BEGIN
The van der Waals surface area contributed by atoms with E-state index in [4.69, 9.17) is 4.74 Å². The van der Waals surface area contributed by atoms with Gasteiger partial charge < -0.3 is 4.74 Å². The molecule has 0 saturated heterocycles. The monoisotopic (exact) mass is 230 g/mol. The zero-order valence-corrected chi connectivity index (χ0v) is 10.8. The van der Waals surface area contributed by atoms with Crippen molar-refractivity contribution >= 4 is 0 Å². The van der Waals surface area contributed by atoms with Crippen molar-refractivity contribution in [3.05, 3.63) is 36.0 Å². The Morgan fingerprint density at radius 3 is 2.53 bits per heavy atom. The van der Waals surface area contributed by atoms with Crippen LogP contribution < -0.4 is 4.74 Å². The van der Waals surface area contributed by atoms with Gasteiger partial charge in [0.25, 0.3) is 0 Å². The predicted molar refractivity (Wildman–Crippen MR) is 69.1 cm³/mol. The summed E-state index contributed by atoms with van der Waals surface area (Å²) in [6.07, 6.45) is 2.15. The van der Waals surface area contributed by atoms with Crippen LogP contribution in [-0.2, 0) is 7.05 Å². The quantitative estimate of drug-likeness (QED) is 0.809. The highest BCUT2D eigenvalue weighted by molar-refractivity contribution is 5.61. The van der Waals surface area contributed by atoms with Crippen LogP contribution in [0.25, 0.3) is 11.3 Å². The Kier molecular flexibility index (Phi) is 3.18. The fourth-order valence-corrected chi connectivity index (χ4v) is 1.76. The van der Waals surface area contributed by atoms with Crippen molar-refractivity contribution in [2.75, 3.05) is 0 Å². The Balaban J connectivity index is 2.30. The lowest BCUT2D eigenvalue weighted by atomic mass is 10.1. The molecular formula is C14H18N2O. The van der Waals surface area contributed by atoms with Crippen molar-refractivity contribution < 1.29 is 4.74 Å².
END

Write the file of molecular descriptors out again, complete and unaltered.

The van der Waals surface area contributed by atoms with E-state index in [4.69, 9.17) is 4.74 Å². The van der Waals surface area contributed by atoms with Gasteiger partial charge < -0.3 is 4.74 Å². The molecule has 0 saturated heterocycles. The monoisotopic (exact) mass is 230 g/mol. The zero-order valence-corrected chi connectivity index (χ0v) is 10.8. The van der Waals surface area contributed by atoms with Crippen molar-refractivity contribution >= 4 is 0 Å². The van der Waals surface area contributed by atoms with Crippen molar-refractivity contribution in [3.05, 3.63) is 36.0 Å². The Morgan fingerprint density at radius 3 is 2.53 bits per heavy atom. The van der Waals surface area contributed by atoms with Crippen LogP contribution < -0.4 is 4.74 Å². The van der Waals surface area contributed by atoms with Gasteiger partial charge in [0.25, 0.3) is 0 Å². The predicted molar refractivity (Wildman–Crippen MR) is 69.1 cm³/mol. The summed E-state index contributed by atoms with van der Waals surface area (Å²) in [6.07, 6.45) is 2.15. The van der Waals surface area contributed by atoms with Crippen LogP contribution in [-0.2, 0) is 7.05 Å². The quantitative estimate of drug-likeness (QED) is 0.809. The highest BCUT2D eigenvalue weighted by molar-refractivity contribution is 5.61. The van der Waals surface area contributed by atoms with Crippen LogP contribution in [0.25, 0.3) is 11.3 Å². The Kier molecular flexibility index (Phi) is 3.18. The fourth-order valence-corrected chi connectivity index (χ4v) is 1.76. The van der Waals surface area contributed by atoms with Crippen molar-refractivity contribution in [2.75, 3.05) is 0 Å². The Balaban J connectivity index is 2.30. The lowest BCUT2D eigenvalue weighted by atomic mass is 10.1. The molecular formula is C14H18N2O. The van der Waals surface area contributed by atoms with Crippen molar-refractivity contribution < 1.29 is 4.74 Å².